Even if you decide to do it yourself, like we’ll be showing you later, then you’re substituting the money you’d be putting in for time and hard work. For some of us, we relish the challenge. But if you’re not up for laying a whole slab of concrete yourself (and there’s no shame if you don’t), then just know that it will be costly.
They are hard to change or remove
If you stop using your shed or garden building and want to remove the base, you might find that it is tricky to get rid of. Because concrete is so strong and sturdy, you’ll have a tough go of removing it! Your best bet will be to get a professional in, but unfortunately this won’t be cheap either.
Concrete is bad for the environment
If you’re looking to be environmentally friendly in day-to-day life, or just in the building of this shed, then we recommend that you don’t make a concrete surface.
Concrete is made using cement, and the cement industry is one of the main producers of carbon dioxide – a direct contributor to global warming. The use of concrete as a hard ground surface can also contribute to a number of direct environmental effects. You can find a full breakdown by following this link.
Overall, concrete is a strong and reliable material that has some small but important drawbacks – none of which stop it from being the best base material out there!
You’ve seen us proclaim that concrete is the best, but you might be wondering why. Well, to clear up any doubts we’re going to quickly compare a concrete slab base to its main competitors: a timber frame base, and a paved base.
The table below tells you everything you need to know. Boxes with bold text mean they’re the best.
|Timber frame base|
|Materials and installation likely to be expensive|
|Cheap materials, cost-free installation if you DIY. Cheapest option.|
|Cost of slabs depends on the type you buy, relatively expensive.|
|Strong and durable, able to withstand any weight.|
|May break or splinter under heavy weight loads. May need strengthening.|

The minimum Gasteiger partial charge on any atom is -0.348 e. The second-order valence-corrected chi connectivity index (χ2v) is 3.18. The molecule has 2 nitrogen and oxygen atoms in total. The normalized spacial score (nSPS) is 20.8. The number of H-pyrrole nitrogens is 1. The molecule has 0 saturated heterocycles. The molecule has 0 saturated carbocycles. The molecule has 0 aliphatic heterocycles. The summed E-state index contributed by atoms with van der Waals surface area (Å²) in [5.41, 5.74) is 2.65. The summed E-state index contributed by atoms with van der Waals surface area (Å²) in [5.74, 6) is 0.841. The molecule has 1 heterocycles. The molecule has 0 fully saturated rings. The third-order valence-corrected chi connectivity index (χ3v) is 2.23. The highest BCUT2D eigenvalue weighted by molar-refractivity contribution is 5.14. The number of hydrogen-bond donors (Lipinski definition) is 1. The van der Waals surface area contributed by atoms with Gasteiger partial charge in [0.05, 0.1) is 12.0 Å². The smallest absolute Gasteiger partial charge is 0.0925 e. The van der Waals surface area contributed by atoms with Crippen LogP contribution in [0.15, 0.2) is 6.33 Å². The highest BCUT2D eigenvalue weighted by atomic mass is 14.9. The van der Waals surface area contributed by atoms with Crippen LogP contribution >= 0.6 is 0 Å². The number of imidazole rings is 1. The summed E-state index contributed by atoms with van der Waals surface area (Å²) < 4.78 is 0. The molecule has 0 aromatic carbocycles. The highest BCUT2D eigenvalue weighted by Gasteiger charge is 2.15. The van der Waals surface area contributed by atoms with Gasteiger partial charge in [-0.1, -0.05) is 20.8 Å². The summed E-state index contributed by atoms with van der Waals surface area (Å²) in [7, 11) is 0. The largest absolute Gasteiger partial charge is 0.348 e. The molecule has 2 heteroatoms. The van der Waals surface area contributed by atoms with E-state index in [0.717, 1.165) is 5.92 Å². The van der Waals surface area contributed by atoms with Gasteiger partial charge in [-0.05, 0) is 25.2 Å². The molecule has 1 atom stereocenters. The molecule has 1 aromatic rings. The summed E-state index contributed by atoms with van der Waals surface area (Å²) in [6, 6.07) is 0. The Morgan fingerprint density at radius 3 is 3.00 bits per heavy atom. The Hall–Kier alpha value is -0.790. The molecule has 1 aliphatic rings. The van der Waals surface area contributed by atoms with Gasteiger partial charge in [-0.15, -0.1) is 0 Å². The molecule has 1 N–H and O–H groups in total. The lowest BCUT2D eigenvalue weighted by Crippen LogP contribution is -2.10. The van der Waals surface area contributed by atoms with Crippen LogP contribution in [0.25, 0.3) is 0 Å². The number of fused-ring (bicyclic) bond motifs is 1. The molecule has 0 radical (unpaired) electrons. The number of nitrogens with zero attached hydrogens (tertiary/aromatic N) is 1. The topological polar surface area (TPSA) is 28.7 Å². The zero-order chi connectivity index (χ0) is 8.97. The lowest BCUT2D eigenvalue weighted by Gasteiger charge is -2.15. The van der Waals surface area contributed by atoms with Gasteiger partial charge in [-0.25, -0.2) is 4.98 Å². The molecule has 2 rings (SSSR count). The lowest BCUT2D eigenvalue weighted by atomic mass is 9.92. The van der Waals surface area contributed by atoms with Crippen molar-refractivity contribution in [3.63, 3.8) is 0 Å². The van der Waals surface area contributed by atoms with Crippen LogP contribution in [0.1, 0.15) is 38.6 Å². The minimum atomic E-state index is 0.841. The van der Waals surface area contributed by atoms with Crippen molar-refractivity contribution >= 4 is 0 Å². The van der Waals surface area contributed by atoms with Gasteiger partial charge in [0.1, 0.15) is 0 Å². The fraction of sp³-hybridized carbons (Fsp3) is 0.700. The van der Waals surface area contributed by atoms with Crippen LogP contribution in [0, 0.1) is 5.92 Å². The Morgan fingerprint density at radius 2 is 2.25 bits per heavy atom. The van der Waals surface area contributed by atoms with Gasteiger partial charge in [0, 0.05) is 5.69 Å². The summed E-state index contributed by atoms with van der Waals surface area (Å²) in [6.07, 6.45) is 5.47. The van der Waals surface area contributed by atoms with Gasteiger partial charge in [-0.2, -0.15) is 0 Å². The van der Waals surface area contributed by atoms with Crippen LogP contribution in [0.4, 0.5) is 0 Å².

|Strong and can handle most weights – in extreme cases paving might break.|
|Impermeable and totally resistant to water. No chance of water ingressing.|
|Even with treatments, timber is not completely safe from water. It may also seep in from gaps.|
|Paving is impermeable, but water may find a way in through gaps between paving slabs.|
|Durability||Will stand for many years without requiring maintenance.||Needs yearly, if not seasonal, check ups and treatments. Shorter life span.|
|Good durability. Mortar between paving stones will eventually shrink and need replacing.|
There you have it – with a score of three out of four, concrete is the clear winner! If you want a bigger breakdown or more information about another type of base, take a look at our general base guide here.
How to Build A Concrete Slab Base
Okay, now to the main event – building a concrete shed base.
Just a word of warning before we begin: building a concrete shed base is hard work. Even though the process is simple, it requires lots of hours of work and quite a bit of heavy lifting. Always be realistic about whether or not you can undertake hard manual labour. There’s no shame in looking after yourself and getting someone else to do it!
When working with concrete, always make sure to follow safety information. You can find concrete safety information here.
The tools you’ll need
Before we even start building, we need to make sure we’ve got everything we need to build the slab base! Here’s a list of what you’ll need:
- Pegs and string for marking out the boundary
- Building sand
- Standard cement
- Timber to make the box frame
- Steel finishing trowel
- Spirit level
- Tape measure
- Sweeping brush
Okay, now let’s move on to the step-by-step guide.
Step 1: Preparing the area
Start by preparing the area you’ll be creating the base on. Make sure you’ve got enough space to pour the base, and that it’s not going to be intruding or breaking anything!